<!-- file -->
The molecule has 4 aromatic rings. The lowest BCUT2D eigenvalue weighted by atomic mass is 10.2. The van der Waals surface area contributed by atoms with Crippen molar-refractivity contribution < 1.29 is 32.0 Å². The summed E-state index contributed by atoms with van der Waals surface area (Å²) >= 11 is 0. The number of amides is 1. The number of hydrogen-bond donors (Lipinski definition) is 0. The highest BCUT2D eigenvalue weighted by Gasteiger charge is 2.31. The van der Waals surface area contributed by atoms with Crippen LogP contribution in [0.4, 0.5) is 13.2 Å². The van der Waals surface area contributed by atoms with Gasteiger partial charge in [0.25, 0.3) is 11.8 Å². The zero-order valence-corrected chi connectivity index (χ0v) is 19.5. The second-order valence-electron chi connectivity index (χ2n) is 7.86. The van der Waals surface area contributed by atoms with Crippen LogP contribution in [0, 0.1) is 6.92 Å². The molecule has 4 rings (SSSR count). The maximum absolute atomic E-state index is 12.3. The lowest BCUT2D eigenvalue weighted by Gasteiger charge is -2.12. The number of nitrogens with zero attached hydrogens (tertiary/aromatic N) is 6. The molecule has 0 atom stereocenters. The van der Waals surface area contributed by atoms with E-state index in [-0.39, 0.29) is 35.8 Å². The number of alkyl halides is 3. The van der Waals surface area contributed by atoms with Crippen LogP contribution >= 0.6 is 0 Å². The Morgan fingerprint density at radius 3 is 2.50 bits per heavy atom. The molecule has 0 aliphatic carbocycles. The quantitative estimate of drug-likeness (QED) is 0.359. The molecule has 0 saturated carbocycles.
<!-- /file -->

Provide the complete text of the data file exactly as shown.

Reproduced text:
The molecule has 4 aromatic rings. The lowest BCUT2D eigenvalue weighted by atomic mass is 10.2. The van der Waals surface area contributed by atoms with Crippen molar-refractivity contribution < 1.29 is 32.0 Å². The summed E-state index contributed by atoms with van der Waals surface area (Å²) >= 11 is 0. The number of amides is 1. The number of hydrogen-bond donors (Lipinski definition) is 0. The highest BCUT2D eigenvalue weighted by Gasteiger charge is 2.31. The van der Waals surface area contributed by atoms with Crippen LogP contribution in [0.4, 0.5) is 13.2 Å². The van der Waals surface area contributed by atoms with Gasteiger partial charge in [0.25, 0.3) is 11.8 Å². The zero-order valence-corrected chi connectivity index (χ0v) is 19.5. The second-order valence-electron chi connectivity index (χ2n) is 7.86. The van der Waals surface area contributed by atoms with Crippen LogP contribution in [0, 0.1) is 6.92 Å². The molecule has 4 rings (SSSR count). The maximum absolute atomic E-state index is 12.3. The lowest BCUT2D eigenvalue weighted by Gasteiger charge is -2.12. The number of nitrogens with zero attached hydrogens (tertiary/aromatic N) is 6. The molecule has 0 atom stereocenters. The van der Waals surface area contributed by atoms with E-state index in [-0.39, 0.29) is 35.8 Å². The number of alkyl halides is 3. The van der Waals surface area contributed by atoms with Crippen LogP contribution >= 0.6 is 0 Å². The Morgan fingerprint density at radius 3 is 2.50 bits per heavy atom. The molecule has 0 aliphatic carbocycles. The quantitative estimate of drug-likeness (QED) is 0.359. The molecule has 0 saturated carbocycles.